35 - The Suicide Shop by Jean Teulé
The Suicide Shop is a light and fast read.
The story is about a family that runs a shop that specializes in selling products to aide suicides: ropes, poisons, one bullet guns, among other things. Everything is fine (and by this I meaning depressing) until the third son comes along, and he is the most cheery fellow possible. Which is very bad for business. What follows is a series of shenanigans in which the family is gradually infected by the good disposition of the younger one.
It is supposed to be dark humour, but I found it merely amusing. Also, I found the writing style a bit stiff, and that stopped me from getting much into the story.
36 - Goose Chase by Patrice Kindl
After reading a review by a friend (here, in Portuguese), I knew I had to read this one. It promised fantasy and humour, and a lot of nonsense. And it delivered.
I read it in a flash (I kept saying to myself, just one more chapter and I'll go to bed. Before I knew it it was 4:00 AM, and I had finished the book.), as it was so funny and such a delightful story. A fairytale retelling that manages to channel what Shrek tries: silliness, a certain unfairytaleness to the fairy tale and a storyline that is very much like the original and totally different at the same time.
37 - Snow Country by Yasunari Kawabata
In Snow Country there is not much happening, and the big mystery is never solved. It follows Shimamura, a man from Tokyo that comes to the Snow Country, a region of harsh winters in Japan, and of his encounters with Komako, a geisha. In its essence it is a love story, but I found that something was missing.
Most of the the appeal of this book is the writing, with beautiful prose and amazing yet simple descriptions of places, people and sounds. This is a book that I enjoyed more for the joy of reading, for the imagery it suggests, than for the story.
38 - Emissary by Fiona McIntosh
A continuation to Odalisque, the second in the Percheron series. I enjoyed this book, but not as much as Odalisque, although it is a page turner. It ends in a cliffhanger, the kind that, if I hadn't the third book already, I would be rushing to buy.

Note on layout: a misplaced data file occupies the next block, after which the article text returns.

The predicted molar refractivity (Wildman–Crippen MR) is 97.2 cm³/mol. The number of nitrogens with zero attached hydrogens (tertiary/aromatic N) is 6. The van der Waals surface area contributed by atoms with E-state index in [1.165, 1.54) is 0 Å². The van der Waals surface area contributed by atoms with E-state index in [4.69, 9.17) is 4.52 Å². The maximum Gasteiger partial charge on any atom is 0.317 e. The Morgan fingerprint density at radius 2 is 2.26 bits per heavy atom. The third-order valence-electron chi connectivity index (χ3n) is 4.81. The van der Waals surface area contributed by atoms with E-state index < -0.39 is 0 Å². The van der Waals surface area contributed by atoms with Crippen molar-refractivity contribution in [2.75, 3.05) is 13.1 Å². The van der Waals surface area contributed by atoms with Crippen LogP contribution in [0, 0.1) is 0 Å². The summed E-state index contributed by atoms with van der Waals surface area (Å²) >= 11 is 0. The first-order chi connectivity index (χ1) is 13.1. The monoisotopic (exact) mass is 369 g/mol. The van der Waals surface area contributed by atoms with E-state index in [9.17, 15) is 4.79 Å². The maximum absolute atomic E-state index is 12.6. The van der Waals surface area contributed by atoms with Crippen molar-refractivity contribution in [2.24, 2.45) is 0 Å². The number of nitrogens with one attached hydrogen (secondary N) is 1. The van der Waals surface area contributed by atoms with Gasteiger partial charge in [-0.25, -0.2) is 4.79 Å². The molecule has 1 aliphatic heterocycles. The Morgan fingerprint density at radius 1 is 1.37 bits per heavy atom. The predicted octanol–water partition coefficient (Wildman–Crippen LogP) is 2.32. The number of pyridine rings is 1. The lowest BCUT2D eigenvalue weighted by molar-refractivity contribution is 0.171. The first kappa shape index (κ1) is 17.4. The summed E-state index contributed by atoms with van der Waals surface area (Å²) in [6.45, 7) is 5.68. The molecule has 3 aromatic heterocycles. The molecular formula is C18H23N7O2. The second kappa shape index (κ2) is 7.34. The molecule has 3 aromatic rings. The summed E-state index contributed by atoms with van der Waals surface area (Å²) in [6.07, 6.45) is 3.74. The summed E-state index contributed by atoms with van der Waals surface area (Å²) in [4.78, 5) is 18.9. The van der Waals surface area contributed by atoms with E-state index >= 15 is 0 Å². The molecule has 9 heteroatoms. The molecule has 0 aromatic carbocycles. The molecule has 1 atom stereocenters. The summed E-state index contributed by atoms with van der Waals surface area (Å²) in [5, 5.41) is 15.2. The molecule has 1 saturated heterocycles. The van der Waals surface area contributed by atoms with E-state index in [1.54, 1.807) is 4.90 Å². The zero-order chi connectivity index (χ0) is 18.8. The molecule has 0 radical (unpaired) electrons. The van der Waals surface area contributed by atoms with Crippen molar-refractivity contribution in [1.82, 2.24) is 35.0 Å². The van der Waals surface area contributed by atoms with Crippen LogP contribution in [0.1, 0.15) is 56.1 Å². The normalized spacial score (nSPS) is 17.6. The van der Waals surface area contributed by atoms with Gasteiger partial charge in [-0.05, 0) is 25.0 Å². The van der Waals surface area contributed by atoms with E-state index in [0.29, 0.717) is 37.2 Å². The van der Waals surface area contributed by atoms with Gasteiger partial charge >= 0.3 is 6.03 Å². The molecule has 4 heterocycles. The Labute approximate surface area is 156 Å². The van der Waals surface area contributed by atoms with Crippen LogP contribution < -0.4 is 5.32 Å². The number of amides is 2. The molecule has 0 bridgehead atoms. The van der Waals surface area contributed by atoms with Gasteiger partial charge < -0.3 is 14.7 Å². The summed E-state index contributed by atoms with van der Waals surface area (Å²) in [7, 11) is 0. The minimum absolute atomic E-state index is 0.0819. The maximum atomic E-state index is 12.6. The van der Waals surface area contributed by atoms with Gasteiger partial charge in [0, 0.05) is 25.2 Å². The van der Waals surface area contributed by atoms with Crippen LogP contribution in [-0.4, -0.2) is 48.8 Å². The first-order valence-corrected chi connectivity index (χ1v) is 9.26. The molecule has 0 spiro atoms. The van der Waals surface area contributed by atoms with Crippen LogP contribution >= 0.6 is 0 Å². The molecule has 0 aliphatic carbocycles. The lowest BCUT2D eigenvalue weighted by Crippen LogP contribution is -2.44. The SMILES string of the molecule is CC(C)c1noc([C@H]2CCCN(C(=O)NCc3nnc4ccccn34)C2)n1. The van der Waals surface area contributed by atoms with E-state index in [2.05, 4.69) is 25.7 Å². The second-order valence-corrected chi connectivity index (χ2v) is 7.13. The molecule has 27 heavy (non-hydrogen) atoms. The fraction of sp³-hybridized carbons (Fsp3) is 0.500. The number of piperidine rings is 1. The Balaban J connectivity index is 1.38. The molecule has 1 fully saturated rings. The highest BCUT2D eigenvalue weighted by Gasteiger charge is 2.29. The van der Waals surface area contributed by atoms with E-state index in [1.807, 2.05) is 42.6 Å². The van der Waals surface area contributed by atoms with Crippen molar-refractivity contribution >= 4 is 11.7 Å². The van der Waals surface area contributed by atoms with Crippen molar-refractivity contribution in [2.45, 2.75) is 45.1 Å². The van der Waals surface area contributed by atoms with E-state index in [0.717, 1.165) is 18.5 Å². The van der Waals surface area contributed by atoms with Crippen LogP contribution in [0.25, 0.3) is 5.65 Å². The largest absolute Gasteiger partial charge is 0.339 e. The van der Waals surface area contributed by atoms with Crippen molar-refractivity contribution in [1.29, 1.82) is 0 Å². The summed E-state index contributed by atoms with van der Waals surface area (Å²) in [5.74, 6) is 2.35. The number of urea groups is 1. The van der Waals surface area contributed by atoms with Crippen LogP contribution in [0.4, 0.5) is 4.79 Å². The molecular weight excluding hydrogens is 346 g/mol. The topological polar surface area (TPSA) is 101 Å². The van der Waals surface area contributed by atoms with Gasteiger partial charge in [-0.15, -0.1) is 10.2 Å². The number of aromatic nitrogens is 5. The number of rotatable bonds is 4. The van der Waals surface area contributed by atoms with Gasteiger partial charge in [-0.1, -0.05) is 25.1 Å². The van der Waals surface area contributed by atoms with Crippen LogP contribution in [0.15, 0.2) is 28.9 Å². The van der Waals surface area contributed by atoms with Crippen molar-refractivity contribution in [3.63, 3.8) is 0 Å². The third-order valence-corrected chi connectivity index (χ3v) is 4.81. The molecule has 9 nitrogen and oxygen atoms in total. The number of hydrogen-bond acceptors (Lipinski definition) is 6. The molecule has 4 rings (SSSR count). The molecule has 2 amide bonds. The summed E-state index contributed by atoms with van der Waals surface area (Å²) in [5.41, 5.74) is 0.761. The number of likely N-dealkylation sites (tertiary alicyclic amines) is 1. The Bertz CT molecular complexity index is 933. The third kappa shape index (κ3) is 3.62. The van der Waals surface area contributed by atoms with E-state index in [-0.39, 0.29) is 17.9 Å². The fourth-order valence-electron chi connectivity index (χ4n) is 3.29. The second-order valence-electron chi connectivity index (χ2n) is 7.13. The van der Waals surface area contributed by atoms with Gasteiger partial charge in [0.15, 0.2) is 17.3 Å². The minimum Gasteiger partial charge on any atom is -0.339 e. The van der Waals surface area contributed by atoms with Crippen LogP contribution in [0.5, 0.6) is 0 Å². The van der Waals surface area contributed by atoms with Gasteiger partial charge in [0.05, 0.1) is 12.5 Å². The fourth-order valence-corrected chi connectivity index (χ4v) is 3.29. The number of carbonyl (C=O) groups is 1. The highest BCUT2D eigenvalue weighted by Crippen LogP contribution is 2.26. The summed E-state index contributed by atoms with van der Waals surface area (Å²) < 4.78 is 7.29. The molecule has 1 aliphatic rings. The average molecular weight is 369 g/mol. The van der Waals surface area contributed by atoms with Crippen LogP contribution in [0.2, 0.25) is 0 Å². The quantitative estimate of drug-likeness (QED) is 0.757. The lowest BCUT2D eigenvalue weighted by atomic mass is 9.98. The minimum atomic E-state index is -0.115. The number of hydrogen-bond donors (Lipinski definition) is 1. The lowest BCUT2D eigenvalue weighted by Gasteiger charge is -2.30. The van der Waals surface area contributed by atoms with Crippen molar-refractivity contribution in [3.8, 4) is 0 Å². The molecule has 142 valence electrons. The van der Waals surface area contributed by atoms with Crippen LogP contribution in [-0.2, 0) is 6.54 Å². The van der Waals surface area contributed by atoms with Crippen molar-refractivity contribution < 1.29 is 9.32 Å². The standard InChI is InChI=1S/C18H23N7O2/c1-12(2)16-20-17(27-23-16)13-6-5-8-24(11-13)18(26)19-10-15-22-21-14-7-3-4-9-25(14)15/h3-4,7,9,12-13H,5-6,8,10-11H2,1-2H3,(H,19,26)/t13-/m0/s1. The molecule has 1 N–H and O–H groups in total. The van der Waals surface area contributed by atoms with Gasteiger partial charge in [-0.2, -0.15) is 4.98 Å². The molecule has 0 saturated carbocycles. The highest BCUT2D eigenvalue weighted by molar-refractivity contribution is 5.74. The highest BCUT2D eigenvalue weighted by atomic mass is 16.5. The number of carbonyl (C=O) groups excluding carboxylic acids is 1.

It is fast paced, full of adventure. But despite this, I found there were a lot of times the author repeated herself, and it dragged the story behind.
I'll be reading the next book, hoping that the love triangle finally gets resolved, the struggle between Maliz and Lyanna meets a satisfying end, and, above all, that there will be no more cliffhangers.
39 - Goddess by Fiona McIntosh
The final book in the Percheron series brings all the storylines to an end, although in most cases in a unsatisfying way. I liked the book, it kept me on my tiptoes and I really wanted to know what happened next (which kept me awake till the wee hours of the morning, reading just one more chapter, chapter after chapter).
Warning: Next paragraph will contain spoilers, steer clear of it if you don't want to read them.
What really bugged me about this book is that everyone seems to die in the end! Of the four good characters of the first book, only one survives (and I'm really glad it was Lazar, I really liked that character). I know there was a war, but surely not so many people needed to die.
***End of Spoilers***
The ending was, like I said, unsatisfying. Delivered in the epilogue, like it was an afterthought. It is an ending, and I guess that the author was trying to show that vanquishing evil is not always done with fireworks, and can go quite unnoticed to the general population. But the epilogue should be to show the happily-ever-after, not introduce a major plot twist and the resolution of the plot.